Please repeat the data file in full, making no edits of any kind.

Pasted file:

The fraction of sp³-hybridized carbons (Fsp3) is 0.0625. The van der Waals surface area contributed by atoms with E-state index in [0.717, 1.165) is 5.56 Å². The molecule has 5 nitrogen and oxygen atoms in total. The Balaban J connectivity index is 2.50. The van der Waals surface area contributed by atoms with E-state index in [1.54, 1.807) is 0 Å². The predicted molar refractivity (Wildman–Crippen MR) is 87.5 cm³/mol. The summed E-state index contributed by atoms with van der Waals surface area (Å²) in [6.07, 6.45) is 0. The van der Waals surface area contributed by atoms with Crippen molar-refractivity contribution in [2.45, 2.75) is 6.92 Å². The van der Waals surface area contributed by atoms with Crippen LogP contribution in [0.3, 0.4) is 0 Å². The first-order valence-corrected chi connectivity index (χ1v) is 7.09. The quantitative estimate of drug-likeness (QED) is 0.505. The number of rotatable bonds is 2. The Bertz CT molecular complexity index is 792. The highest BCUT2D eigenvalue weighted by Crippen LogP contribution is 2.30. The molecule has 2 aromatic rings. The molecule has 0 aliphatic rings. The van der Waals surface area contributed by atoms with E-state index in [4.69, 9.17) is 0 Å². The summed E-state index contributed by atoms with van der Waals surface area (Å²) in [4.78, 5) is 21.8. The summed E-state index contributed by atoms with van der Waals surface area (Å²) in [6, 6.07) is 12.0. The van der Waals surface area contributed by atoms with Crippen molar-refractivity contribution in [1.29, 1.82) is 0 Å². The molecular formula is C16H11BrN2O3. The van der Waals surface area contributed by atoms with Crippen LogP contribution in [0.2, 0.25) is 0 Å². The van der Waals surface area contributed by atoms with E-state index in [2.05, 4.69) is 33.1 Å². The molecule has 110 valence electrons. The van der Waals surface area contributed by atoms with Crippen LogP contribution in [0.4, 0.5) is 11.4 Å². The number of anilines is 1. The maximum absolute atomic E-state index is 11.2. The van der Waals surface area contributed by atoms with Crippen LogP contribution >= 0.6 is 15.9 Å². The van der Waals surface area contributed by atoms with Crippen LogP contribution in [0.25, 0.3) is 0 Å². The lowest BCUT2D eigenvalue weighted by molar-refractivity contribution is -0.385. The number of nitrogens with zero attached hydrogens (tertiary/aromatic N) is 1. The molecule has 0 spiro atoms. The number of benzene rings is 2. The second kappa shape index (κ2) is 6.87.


The fraction of sp³-hybridized carbons (Fsp3) is 0.0625. The van der Waals surface area contributed by atoms with E-state index in [0.717, 1.165) is 5.56 Å². The molecule has 5 nitrogen and oxygen atoms in total. The Balaban J connectivity index is 2.50. The van der Waals surface area contributed by atoms with E-state index in [1.54, 1.807) is 0 Å². The predicted molar refractivity (Wildman–Crippen MR) is 87.5 cm³/mol. The summed E-state index contributed by atoms with van der Waals surface area (Å²) in [6.07, 6.45) is 0. The van der Waals surface area contributed by atoms with Crippen molar-refractivity contribution in [2.45, 2.75) is 6.92 Å². The van der Waals surface area contributed by atoms with Crippen LogP contribution in [0.3, 0.4) is 0 Å². The first-order valence-corrected chi connectivity index (χ1v) is 7.09. The quantitative estimate of drug-likeness (QED) is 0.505. The number of rotatable bonds is 2. The Bertz CT molecular complexity index is 792. The highest BCUT2D eigenvalue weighted by Crippen LogP contribution is 2.30. The molecule has 2 aromatic rings. The molecule has 0 aliphatic rings. The van der Waals surface area contributed by atoms with E-state index in [4.69, 9.17) is 0 Å². The summed E-state index contributed by atoms with van der Waals surface area (Å²) in [4.78, 5) is 21.8. The summed E-state index contributed by atoms with van der Waals surface area (Å²) in [6, 6.07) is 12.0. The van der Waals surface area contributed by atoms with Crippen molar-refractivity contribution in [1.29, 1.82) is 0 Å². The molecular formula is C16H11BrN2O3. The van der Waals surface area contributed by atoms with Crippen LogP contribution in [0.2, 0.25) is 0 Å². The van der Waals surface area contributed by atoms with E-state index in [2.05, 4.69) is 33.1 Å². The molecule has 110 valence electrons. The van der Waals surface area contributed by atoms with Crippen LogP contribution in [0.4, 0.5) is 11.4 Å². The number of anilines is 1. The maximum absolute atomic E-state index is 11.2. The van der Waals surface area contributed by atoms with Crippen LogP contribution >= 0.6 is 15.9 Å². The van der Waals surface area contributed by atoms with Crippen LogP contribution in [0.25, 0.3) is 0 Å². The lowest BCUT2D eigenvalue weighted by molar-refractivity contribution is -0.385. The number of nitrogens with zero attached hydrogens (tertiary/aromatic N) is 1. The molecule has 0 spiro atoms. The number of benzene rings is 2. The second kappa shape index (κ2) is 6.87.